Risk of headache associated with overuse of medications used for the treatment of acute migraine

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Risk of headache associated with overuse of medications used for the treatment of acute migraine

Headache associated with the overuse of medication is known as Medication-overuse headache (MOH) and it is caused by the overuse of medications prescribed for migraines or other pain disorders. It can be defined as the headache occurred for 15 or more than 15 days per month, developed as a consequence of regular overuse of acute or symptomatic headache medications.

 It manifests the increased frequency and intensity of headaches or migraine attacks with enhanced sensitivity to stimuli that elicit these episodes. Common medications commonly prescribed to treat migraine include analgesics, ergots, opioids and triptans. Because the mechanism of action of different drug classes vary, it is believed that some classes might be less likely to elicit the MOH than others.

 Thorlund K et al conducted a study to determine certain classes of acute migraine drugs which are more likely to elicit MOH than others. In this study, a comprehensive systematic literature was investigated to identify the studies of different designs reporting MOH within the considered treatment classes. Studies reporting MOH and those conducted per the International Classification of Headache Disorders (ICHD) were considered. Since no causal comparative designed studies were identified, data from prevalence studies and surveys were retrieved. Prevalence based relative risks between different treatment classes were also calculated using the integrated medication overuse and medication use from published studies. For comparison of each pair, pooled relative risks were calculated as the inverse variance weighted average.

 Analysis of showed that the all 20 studies contained  country-specific data, while 5 studies reported the country-specific medication use data. For triptans versus analgesics, the study relative risks generally favored triptans. The pooled relative risk was reported to be 0.65. Between ergots and analgesics, a similar trend was observed in favor of ergots with a relative risk of 0.41. For triptans versus ergots, the direction of effect was mixed and the pooled relative risk reported was 1.07.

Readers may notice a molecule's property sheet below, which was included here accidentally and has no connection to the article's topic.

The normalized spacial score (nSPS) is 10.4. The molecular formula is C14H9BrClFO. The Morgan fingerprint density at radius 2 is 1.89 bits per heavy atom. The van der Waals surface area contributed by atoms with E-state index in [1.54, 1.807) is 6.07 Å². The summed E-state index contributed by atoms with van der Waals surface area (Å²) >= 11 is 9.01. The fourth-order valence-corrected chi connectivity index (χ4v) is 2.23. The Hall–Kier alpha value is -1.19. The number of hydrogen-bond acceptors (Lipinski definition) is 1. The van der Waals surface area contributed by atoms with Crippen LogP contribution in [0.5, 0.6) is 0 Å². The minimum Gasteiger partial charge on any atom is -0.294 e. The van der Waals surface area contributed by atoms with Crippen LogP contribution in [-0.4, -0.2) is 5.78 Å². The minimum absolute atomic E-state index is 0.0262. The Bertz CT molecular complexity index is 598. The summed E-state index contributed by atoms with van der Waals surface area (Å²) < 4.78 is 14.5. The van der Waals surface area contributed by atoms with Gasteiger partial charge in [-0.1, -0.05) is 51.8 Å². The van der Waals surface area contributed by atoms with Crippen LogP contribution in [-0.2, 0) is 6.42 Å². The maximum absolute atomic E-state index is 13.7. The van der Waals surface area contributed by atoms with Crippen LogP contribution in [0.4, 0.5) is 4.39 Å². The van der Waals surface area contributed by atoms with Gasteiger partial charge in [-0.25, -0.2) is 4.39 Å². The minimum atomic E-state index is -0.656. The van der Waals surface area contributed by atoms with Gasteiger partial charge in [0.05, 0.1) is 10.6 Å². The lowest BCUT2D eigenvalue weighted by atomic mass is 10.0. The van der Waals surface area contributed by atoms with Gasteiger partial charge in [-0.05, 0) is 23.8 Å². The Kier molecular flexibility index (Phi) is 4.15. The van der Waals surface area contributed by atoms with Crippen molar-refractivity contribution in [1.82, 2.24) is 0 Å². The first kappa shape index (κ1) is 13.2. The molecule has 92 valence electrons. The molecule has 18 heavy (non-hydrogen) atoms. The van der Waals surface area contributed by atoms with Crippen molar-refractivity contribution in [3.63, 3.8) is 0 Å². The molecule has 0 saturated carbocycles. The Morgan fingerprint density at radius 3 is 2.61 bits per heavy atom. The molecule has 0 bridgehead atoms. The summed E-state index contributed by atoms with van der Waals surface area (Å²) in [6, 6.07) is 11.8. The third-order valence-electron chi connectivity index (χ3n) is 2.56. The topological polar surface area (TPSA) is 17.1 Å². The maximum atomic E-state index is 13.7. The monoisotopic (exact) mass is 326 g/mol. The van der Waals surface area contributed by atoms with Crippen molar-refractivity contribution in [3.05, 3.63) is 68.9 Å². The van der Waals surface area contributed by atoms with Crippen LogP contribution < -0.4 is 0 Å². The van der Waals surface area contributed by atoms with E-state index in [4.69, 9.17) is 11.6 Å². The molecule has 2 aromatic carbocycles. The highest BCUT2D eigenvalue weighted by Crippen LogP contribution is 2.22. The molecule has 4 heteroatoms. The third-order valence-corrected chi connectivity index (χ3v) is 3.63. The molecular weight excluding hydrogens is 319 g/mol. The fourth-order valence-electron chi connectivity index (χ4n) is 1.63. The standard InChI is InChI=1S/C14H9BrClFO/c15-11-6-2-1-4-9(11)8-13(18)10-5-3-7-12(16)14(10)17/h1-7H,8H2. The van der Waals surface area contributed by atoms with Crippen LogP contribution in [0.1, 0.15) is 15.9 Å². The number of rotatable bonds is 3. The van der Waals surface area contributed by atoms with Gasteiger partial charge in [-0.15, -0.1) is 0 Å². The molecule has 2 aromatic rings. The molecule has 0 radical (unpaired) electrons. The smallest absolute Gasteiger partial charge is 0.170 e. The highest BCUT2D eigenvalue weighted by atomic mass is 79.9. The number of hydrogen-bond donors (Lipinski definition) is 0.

Results showed that both triptans and ergots appeared to be favorable when compared to the opioids with the pooled relative risks of 0.35 and 0.76, respectively. However, the evidence was limited for these comparison only. Analgesics and opioids also appeared to yield the similar risks of MOH.

 It  can be concluded that the patients receiving the acute migraine treatment, analgesics and opioids are associated with the higher risk of MOH as compared to other treatments. The findings provided the incentive for better monitoring of use of analgesics and opioids for treating the acute migraine and suggested the possible clinical preference for use of so called “migraine-specific” treatments that is triptans and ergots. 



The Journal of Headache and Pain

Link to the source:


Original title of article:

Risk of medication overuse headache across classes of treatments for acute migraine


Kristian Thorlund, Christina Sun-Edelstein, Eric Druyts, Steve Kanters, Shanil Ebrahim, Rahul Bhambri, Elodie Ramos, Edward J. Mills, Michel Lanteri-Minet and Stewart Tepper

The Journal of Headache and Pain
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